Enhanced hydrothermal activity along the East Pacific Rise during the last two glacial terminations

Tuesday, 15 December 2015: 16:45
102 (Moscone South)
David C Lund1, Paul D Asimow2 and Kenneth A Farley2, (1)University of CT at Avery Point, Groton, CT, United States, (2)California Institute of Technology, Pasadena, CA, United States
Mid-ocean ridge magmatism is driven by seafloor spreading and decompression melting of the upper mantle. Scaling estimates [1-2] and model results [3-4] indicate that glacial-interglacial changes in sea level should modulate melt production at mid-ocean ridges, an idea that has been confirmed with detailed surveys of ridge bathymetry [4-5]. The nature and timing of associated changes in hydrothermal activity have remained unknown, however, precluding a clear understanding of whether ridge magmatism can act as a negative feedback on ice sheet size. Here we present multiple records of hydrothermal sedimentation spanning 1300 km of the East Pacific Rise (EPR). At each location, the flux of Fe, Mn, and As increased beginning at ~25 kyr BP, reached maximum values by 15 kyr BP, and then decreased into the Holocene.  Lateral sediment focusing is an unlikely explanation given the similar signal in multiple cores and the lack of evidence for anomalous horizontal transport in 3He-based focusing factors. Coherent variations in Fe, Mn, and As suggest that diagenetic overprinting is not the primary driver of the down core signal. Elevated metal fluxes also occur during Termination II. The time series of hydrothermal sedimentation bear a strong resemblance to a record of seafloor bathymetry from 17ºS [5], suggesting that both have a common driver. The simplest explanation is glacial-interglacial variations in sea level, which apparently modulates sub-ridge melting, seafloor bathymetry, and hydrothermal activity at the EPR. Our results imply that geothermal heat flux from ridges increases during the last two glacial terminations, which should act to erode the deep ocean stratification, enhance the abyssal circulation, and transmit excess heat to the Southern Ocean, thereby setting the stage for deglaciation.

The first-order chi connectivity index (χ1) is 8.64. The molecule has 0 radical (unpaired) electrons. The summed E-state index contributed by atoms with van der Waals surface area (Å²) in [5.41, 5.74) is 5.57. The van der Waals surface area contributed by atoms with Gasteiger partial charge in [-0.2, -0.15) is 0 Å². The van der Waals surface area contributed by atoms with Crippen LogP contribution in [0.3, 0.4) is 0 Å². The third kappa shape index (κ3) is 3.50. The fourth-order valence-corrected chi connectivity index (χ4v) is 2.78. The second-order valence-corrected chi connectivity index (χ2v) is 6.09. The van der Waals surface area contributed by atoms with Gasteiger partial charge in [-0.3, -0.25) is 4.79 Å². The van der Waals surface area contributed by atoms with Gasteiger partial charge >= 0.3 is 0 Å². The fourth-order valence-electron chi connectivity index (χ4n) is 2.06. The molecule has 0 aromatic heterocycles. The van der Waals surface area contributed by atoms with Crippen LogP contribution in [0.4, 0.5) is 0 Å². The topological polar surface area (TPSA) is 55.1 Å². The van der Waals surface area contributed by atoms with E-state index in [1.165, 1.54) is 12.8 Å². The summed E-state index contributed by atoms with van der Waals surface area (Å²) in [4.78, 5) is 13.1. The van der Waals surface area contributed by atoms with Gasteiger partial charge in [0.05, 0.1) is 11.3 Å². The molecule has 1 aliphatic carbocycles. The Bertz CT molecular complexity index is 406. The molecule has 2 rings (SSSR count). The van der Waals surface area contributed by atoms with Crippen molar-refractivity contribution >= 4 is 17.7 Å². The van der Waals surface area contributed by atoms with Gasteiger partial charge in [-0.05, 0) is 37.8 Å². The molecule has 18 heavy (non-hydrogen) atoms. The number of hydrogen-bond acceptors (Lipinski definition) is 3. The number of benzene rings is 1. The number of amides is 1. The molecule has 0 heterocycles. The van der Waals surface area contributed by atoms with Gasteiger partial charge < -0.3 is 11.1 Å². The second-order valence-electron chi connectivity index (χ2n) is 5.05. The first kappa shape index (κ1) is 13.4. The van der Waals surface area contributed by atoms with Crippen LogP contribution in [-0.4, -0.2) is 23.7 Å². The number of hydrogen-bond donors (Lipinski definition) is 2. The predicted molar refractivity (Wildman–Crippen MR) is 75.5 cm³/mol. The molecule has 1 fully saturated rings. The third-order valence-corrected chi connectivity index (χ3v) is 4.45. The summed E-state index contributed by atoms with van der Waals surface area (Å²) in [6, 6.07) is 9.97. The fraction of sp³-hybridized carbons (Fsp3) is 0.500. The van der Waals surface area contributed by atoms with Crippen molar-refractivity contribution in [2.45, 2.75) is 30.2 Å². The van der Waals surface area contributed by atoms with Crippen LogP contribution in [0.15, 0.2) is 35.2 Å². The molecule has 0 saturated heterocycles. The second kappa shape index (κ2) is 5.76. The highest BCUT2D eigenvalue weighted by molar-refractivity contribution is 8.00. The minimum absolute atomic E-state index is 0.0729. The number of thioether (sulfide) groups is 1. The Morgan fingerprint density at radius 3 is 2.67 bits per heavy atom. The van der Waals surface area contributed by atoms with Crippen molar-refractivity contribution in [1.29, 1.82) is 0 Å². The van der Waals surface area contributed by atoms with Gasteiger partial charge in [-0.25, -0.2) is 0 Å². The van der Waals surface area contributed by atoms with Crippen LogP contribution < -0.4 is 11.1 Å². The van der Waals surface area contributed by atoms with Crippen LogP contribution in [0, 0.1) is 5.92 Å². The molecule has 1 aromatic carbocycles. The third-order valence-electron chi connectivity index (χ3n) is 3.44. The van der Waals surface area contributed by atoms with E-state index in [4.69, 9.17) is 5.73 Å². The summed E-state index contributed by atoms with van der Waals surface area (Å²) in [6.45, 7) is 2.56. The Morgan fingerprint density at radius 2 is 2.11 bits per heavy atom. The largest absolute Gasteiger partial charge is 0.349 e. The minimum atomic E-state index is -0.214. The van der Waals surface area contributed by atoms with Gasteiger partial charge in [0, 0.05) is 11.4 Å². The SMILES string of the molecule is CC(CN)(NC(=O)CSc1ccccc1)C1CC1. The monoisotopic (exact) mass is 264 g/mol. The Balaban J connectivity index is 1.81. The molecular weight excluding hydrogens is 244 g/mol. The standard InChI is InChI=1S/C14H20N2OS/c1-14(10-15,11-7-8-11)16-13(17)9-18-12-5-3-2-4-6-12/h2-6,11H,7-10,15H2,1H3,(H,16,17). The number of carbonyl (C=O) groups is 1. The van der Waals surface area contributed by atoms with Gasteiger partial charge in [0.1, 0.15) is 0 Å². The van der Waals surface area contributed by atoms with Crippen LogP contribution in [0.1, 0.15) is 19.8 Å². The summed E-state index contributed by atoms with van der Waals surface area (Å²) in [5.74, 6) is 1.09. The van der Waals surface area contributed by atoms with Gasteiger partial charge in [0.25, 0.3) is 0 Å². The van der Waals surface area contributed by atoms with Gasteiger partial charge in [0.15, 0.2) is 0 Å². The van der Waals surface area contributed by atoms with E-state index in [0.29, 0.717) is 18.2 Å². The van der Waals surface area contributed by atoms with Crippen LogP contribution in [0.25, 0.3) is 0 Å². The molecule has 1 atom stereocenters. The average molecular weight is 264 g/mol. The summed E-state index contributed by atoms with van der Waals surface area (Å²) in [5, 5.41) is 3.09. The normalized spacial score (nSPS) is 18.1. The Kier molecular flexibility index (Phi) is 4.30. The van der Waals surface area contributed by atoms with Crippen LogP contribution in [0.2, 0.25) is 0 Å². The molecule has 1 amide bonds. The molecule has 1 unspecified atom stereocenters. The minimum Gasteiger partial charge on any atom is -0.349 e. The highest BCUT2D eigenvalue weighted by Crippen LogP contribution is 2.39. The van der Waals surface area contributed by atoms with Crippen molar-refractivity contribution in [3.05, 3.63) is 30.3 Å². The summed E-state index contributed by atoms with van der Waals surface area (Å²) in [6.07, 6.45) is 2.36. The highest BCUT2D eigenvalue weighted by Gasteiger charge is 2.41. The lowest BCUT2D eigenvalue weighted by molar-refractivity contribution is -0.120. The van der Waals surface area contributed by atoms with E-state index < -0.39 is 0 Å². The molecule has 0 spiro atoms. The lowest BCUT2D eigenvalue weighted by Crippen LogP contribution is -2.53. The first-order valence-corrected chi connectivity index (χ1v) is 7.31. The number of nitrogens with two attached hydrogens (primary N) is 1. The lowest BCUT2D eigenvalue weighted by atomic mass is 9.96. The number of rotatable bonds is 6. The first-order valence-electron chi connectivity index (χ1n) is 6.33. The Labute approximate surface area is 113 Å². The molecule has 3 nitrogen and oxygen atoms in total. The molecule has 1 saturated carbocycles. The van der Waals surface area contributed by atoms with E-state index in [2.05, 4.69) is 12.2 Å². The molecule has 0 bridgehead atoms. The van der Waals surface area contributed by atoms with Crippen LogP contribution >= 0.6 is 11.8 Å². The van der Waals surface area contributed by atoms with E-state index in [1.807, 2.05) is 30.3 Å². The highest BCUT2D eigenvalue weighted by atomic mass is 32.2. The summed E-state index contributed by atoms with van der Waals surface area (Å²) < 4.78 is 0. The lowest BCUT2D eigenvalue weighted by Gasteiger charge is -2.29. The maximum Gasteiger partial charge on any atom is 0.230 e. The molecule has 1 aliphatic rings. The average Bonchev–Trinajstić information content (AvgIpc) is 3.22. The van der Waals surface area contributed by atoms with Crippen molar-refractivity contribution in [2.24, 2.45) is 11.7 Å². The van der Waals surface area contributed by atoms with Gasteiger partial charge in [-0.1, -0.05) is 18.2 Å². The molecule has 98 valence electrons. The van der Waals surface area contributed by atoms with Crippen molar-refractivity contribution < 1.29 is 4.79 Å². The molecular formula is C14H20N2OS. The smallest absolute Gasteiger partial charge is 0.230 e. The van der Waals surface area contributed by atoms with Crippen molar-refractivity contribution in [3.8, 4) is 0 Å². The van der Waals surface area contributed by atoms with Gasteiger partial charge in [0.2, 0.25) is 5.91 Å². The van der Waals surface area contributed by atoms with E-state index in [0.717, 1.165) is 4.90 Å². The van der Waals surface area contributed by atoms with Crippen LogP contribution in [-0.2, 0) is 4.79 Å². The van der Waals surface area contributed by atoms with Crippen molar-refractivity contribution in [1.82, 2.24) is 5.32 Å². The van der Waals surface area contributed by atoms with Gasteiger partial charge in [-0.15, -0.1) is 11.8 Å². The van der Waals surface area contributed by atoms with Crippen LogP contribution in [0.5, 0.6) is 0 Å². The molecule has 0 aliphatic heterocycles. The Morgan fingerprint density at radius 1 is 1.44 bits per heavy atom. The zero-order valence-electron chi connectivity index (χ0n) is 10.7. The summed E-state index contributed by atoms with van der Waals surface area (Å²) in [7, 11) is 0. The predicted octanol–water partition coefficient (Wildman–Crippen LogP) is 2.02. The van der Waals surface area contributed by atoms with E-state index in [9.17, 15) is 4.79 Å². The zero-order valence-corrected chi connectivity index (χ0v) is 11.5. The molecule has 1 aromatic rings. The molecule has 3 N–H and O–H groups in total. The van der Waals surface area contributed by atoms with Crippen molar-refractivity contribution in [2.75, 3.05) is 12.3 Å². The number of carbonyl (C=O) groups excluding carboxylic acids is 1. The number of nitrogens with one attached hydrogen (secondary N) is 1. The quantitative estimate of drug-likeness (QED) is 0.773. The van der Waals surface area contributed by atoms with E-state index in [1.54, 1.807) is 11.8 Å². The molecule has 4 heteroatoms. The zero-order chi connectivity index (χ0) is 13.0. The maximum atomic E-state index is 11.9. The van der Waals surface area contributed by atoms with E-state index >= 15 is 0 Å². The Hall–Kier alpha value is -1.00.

[1] Lund and Asimow (2008) AGU Fall Meeting, Abstract #PP11D-08.  [2] Huybers and Langmuir (2009) Earth and Planetary Science Letters 286, 479-491. [3] Lund and Asimow (2011) G-cubed 12, Q12009. [4] Crowley et al. (2015) Science 347, 1237-1240. [5] Tolstoy (2015) Geophys. Res. Lett. 42.